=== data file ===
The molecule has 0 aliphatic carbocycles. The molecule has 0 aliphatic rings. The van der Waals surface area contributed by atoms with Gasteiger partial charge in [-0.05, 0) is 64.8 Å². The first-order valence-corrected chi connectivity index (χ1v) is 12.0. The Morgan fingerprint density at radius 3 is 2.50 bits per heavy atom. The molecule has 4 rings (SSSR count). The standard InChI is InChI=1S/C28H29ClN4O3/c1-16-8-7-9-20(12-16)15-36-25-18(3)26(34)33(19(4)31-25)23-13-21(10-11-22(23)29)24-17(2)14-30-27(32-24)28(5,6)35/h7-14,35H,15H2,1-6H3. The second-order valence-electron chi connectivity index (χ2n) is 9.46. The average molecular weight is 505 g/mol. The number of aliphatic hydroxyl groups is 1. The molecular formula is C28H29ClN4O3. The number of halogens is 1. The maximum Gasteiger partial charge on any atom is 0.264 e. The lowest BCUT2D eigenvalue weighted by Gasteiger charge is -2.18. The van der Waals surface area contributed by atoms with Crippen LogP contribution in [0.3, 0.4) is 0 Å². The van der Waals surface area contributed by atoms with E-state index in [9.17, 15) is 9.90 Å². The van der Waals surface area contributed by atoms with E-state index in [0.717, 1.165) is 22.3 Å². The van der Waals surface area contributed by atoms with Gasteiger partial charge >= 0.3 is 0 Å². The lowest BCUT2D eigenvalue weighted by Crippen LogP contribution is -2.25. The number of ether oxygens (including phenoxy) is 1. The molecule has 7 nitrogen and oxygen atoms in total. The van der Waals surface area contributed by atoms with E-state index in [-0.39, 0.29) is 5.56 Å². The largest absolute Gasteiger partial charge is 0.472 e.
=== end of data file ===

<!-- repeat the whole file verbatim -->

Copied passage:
The molecule has 0 aliphatic carbocycles. The molecule has 0 aliphatic rings. The van der Waals surface area contributed by atoms with Gasteiger partial charge in [-0.05, 0) is 64.8 Å². The first-order valence-corrected chi connectivity index (χ1v) is 12.0. The Morgan fingerprint density at radius 3 is 2.50 bits per heavy atom. The molecule has 4 rings (SSSR count). The standard InChI is InChI=1S/C28H29ClN4O3/c1-16-8-7-9-20(12-16)15-36-25-18(3)26(34)33(19(4)31-25)23-13-21(10-11-22(23)29)24-17(2)14-30-27(32-24)28(5,6)35/h7-14,35H,15H2,1-6H3. The second-order valence-electron chi connectivity index (χ2n) is 9.46. The average molecular weight is 505 g/mol. The number of aliphatic hydroxyl groups is 1. The molecular formula is C28H29ClN4O3. The number of halogens is 1. The maximum Gasteiger partial charge on any atom is 0.264 e. The lowest BCUT2D eigenvalue weighted by Gasteiger charge is -2.18. The van der Waals surface area contributed by atoms with Crippen LogP contribution in [0.3, 0.4) is 0 Å². The van der Waals surface area contributed by atoms with E-state index in [9.17, 15) is 9.90 Å². The van der Waals surface area contributed by atoms with E-state index in [0.717, 1.165) is 22.3 Å². The van der Waals surface area contributed by atoms with Gasteiger partial charge >= 0.3 is 0 Å². The lowest BCUT2D eigenvalue weighted by Crippen LogP contribution is -2.25. The number of ether oxygens (including phenoxy) is 1. The molecule has 7 nitrogen and oxygen atoms in total. The van der Waals surface area contributed by atoms with E-state index in [-0.39, 0.29) is 5.56 Å². The largest absolute Gasteiger partial charge is 0.472 e.